Last night I really, really fancied cookies, in that way that sometimes the sweet tooth takes a hold. Usually it’s late at night. Usually when I have resolved to be healthier, and better, and eat less baked goods in the smallest hours. Like, on New Years Day. Succumbing, I pottered downstairs to the kitchen, and rummaged in my flour bin (really, a bread bin full of various flours, with the ethos that if I want bread I will have to make it. Like a proper little bread martyr). The bread/flour bin turned out to be neither, as I have fed a few dozen people over the last few weeks of festivities, and somehow have managed to bake my way through my usual 3kg of plain flour kicking about the house. Instead, I had an array of what we might call ‘experimental’ flours, purchased in varying fits of panic over the last year or so, usually coinciding with some new health blogger or clean eating trend, and then sitting, untouched, in the bottom of the flour …

Beetballs, 6p

These beetballs are based on a beetroot burger recipe from Lee Watson’s incredible vegan recipe book, Peace And Parsnips. If you follow my social media, you might have seen me evangelise about this book once or twice; in fact, such is my vim and vigour for this beautiful culinary bible that I put it on the desks of the country’s best food magazine with an insistence that they read it first out of the hundreds of books piled on their desks. I have given copies to friends, new and old vegans alike, carnivores, and today thrust my own copy at my friend Jane with corners folded down and jabbing a finger at the photos asking her how she could refuse a beetroot burger from a man who looks like Jesus himself. So thankyou, Lee, for the inspiration for these beetballs – I started off making your burgers and got carried away – so apologies that they aren’t in their original carnation, but here we are. For a gluten-free version, simply replace the slice of bread …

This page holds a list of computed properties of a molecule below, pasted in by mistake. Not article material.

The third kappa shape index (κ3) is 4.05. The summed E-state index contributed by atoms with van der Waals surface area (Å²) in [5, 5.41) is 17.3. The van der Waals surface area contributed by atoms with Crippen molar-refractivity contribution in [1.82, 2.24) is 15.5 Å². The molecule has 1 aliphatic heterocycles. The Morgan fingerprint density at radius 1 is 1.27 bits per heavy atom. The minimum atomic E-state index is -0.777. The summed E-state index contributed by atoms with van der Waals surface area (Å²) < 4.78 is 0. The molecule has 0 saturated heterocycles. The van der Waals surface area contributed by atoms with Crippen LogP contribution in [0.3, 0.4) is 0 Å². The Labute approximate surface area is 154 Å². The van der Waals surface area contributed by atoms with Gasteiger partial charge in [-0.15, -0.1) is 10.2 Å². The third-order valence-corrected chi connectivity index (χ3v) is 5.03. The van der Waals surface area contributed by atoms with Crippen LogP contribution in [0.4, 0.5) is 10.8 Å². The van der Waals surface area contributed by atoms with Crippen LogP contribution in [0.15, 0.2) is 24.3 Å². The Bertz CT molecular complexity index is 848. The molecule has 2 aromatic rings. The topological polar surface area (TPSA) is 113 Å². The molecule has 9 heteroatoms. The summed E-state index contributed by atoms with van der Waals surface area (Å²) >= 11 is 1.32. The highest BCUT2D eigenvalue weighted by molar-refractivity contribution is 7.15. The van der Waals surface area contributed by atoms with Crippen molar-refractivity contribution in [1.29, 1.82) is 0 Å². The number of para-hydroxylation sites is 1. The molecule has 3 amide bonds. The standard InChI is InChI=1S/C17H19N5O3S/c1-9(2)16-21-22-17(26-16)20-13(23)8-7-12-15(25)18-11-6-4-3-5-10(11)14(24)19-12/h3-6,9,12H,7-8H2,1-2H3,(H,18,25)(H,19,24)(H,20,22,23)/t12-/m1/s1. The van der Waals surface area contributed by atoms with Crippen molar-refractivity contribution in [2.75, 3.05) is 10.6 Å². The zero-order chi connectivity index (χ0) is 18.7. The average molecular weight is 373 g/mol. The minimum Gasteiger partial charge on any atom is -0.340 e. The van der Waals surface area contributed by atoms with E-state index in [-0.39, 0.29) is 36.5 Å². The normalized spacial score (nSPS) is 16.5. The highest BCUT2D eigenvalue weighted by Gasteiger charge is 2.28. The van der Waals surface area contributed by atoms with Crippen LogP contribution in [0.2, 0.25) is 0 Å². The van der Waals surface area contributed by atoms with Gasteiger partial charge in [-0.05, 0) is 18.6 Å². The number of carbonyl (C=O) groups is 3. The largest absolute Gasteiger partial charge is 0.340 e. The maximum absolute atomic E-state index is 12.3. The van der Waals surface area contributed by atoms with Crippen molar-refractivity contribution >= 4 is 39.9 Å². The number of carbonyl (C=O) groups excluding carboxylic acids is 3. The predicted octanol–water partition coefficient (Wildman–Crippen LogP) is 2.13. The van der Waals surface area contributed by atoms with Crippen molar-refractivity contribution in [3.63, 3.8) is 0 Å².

Gram Flour Pasta, 17p

As part of my ‘health binge’ that I’m currently embarking on after the carbtastic Live Below The Line challenge followed by scarcely and sleep and a lot of crap sandwiches to power through a General Election, I decided to experiment and see if I could make gluten free pasta. I’m not a fan of ‘gluten free’ flour, having used it a few times in the past and being decidedly unimpressed with the results – and pasta being one of my absolutely favourite foods, I wasn’t going to run the risk of something that tasted like wet cardboard spoiling one of my favourite experiences. And so, the big bag of gram flour came down from the top of the fridge again, and I decided to have a play. I’ve made pasta with ‘ordinary’ flour in the past (once!), using a simple ratio of 1 egg to every 100g of flour and a splash of oil for good measure – so I applied a similar theory here to see what happened, upping the egg ratio for no …